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Dangerous Dames

Representing Female-Bodied Empowerment in Postfeminist Media

Series:

Heather Hundley, Roberta Chevrette and Hillary A. Jones

This book illuminates the rhetorical work performed by contemporary representations of a specific type of postfeminist hero who has garnered a lot of cultural capital: women who are smart, capable, physically agile and fit, and proficient with weaponry and technology. Employing critical/cultural and feminist approaches, Heather Hundley, Roberta Chevrette, and Hillary Jones engage with a range of theories including intersectionality, critical race theory, postmodernism, and posthumanism to examine a range of contemporary texts, including Kill Bill, Volumes I and II; The Hunger Games films; Wonder Woman; Atomic Blonde; Proud Mary; The Bionic Woman; Deus Ex; Dark Matter; and Caprica. Contributing to a robust existing conversation about postfeminist media as well as tracing how representation has changed in recent years, Hundley, Chevrette, and Jones contend that portrayals of dangerous dames offer limitations and opportunities for audiences. Specifically, should audiences read these characters as evidence of a postfeminist apocalypse, they may heed warnings of the limited interpretations offered. Yet as more women serve as role models and gain public attention, particularly regarding their assets and abilities, they provide important equipment for living for navigating around patriarchal constraints raised by postfeminism, neoliberalism, and humanism.

Dangerous Dames is a thoughtful and richly descriptive continuation of the critical conversation begun in Bad Girls. As definitions and understandings of feminism continue to evolve, we remain tasked with attending to the interaction between media representations and both new and older generations of cultural audiences. The book identifies the material conditions which necessitate critique, explains the significance of popular representations of women’s lives, and offers a clearly articulated justification for selection of the films and other media examined in the book. Dangerous Dames demonstrates that cultural ambivalence is still in play with representations of women; the female characters can resist—but not dismantle—the structural inequalities in contemporary American culture. The authors’ selection of films demonstrates the hunger that exists for narrative empowerment of women in popular culture while carefully walking with the reader through the possibilities for change arising from those depictions. The book convincingly argues that while popular imagination has evolved progressively since Bad Girls was published, it still does not fully encompass the burden of inequality on the lives of women and girls.”—A. Susan Owen (University of Puget Sound) and Sarah Stein (North Carolina State University), co-authors of Bad Girls: Cultural Politics and Media Representations of Transgressive Women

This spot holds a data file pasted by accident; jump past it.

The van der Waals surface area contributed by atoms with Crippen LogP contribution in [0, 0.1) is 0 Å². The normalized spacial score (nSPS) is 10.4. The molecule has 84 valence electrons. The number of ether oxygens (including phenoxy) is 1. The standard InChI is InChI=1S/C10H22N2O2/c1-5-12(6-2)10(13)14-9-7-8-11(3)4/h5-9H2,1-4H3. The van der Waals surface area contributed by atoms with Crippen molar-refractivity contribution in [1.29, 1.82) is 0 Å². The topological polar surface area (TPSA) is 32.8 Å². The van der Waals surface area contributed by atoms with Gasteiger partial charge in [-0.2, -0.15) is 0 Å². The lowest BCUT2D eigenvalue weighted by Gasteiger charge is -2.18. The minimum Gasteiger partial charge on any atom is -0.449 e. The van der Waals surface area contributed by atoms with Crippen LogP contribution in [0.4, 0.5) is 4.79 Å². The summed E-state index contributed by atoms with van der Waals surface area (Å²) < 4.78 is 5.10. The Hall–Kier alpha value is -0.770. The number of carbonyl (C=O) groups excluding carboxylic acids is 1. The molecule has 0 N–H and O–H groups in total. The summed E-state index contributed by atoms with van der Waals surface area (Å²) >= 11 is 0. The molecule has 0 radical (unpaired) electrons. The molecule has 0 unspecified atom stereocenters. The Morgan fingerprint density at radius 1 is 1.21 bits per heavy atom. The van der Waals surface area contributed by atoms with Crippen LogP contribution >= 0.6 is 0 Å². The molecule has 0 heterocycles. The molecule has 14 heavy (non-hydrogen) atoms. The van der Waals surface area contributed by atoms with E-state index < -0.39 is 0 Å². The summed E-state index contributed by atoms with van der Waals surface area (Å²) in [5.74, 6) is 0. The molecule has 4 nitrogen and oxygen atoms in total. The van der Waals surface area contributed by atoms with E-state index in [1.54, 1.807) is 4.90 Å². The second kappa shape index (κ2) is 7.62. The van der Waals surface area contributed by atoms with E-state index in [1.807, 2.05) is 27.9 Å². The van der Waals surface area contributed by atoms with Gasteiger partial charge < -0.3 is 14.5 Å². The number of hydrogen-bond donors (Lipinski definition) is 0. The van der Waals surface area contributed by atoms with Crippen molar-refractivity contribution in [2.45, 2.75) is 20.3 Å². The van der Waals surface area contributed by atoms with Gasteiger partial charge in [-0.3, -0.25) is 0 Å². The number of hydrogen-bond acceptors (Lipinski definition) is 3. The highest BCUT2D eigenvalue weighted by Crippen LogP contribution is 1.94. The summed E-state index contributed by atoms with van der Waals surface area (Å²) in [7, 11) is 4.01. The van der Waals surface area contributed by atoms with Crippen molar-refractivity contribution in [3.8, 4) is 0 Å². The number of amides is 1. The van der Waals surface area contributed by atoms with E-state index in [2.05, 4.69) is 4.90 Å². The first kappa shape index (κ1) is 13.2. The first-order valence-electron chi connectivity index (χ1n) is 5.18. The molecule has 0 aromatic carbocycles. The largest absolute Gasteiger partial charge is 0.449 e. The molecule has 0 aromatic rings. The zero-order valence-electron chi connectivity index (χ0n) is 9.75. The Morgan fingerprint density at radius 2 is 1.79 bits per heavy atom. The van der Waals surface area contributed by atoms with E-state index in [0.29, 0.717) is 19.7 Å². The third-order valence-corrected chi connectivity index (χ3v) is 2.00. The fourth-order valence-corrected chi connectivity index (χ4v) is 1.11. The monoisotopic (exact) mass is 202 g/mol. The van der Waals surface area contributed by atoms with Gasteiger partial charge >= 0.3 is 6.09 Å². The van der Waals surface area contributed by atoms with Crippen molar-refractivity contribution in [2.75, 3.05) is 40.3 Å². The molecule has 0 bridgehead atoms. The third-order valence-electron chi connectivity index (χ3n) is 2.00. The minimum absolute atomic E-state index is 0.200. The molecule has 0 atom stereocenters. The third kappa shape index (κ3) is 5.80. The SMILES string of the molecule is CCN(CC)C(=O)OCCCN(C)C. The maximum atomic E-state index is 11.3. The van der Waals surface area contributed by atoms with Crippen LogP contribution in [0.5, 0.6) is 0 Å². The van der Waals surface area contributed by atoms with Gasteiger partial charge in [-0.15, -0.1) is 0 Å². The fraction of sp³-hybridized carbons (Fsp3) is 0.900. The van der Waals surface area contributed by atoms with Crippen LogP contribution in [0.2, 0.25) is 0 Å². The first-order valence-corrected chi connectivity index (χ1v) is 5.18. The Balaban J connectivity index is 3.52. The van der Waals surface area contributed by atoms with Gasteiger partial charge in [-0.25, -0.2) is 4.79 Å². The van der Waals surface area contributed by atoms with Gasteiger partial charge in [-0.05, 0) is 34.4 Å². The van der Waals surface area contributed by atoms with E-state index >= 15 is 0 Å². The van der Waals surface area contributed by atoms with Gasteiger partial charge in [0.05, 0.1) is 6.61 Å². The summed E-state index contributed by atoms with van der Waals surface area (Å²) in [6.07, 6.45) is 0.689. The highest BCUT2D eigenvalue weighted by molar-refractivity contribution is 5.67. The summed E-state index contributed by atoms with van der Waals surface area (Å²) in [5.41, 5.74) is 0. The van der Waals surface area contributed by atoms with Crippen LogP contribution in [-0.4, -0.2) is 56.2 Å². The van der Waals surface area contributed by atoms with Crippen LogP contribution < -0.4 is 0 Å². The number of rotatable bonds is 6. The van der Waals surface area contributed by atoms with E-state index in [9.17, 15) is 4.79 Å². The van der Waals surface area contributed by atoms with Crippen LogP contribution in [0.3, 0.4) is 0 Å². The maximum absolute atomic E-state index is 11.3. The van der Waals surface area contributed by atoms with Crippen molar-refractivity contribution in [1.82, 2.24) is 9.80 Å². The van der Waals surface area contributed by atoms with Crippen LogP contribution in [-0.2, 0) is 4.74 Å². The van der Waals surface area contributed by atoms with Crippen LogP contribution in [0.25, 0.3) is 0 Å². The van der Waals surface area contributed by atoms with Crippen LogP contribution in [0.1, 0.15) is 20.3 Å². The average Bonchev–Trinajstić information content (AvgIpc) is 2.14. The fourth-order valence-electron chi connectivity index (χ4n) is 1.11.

Dangerous Dames skillfully coordinates critical encounters with contemporary media texts. Through sustained analysis of texts like Hunger Games, Wonder Woman, Proud Mary, Caprica, and Deus Ex, Hundley, Chevrette, and Jones astutely demonstrate the cultural and political stakes of representing powerful, female-bodied characters. Across their case studies, they investigate the politics of aesthetics, arguing that particular aesthetics shape (but do not determine) political efficacies and asserting a tempered but hopeful relationship between media representations and structural change. Throughout, the authors imply the question—What does feminism want?—to which they respond: To be understood as plural, variegated, contestatory, and dynamic. Compellingly, they mark their own analytic starting point as intersectional, and they model, for beginners and experts alike, how to select and employ specific conceptual resources like performativity, necropolitics, and posthumanism to best unpack and illuminate the case under investigation. Media fans themselves, Hundley, Chevrette, and Jones invite us to struggle with our fandom and to be accountable for the joy or pleasure we take from media consumption as they demonstrate how recent pop culture texts are riddled with cultural and political ambivalence. Dangerous Dames helps us to find the words to explain our complicated relationships with media texts that feel—that are, we hope—feminist and progressive.”—Daniel C. Brouwer (Arizona State University)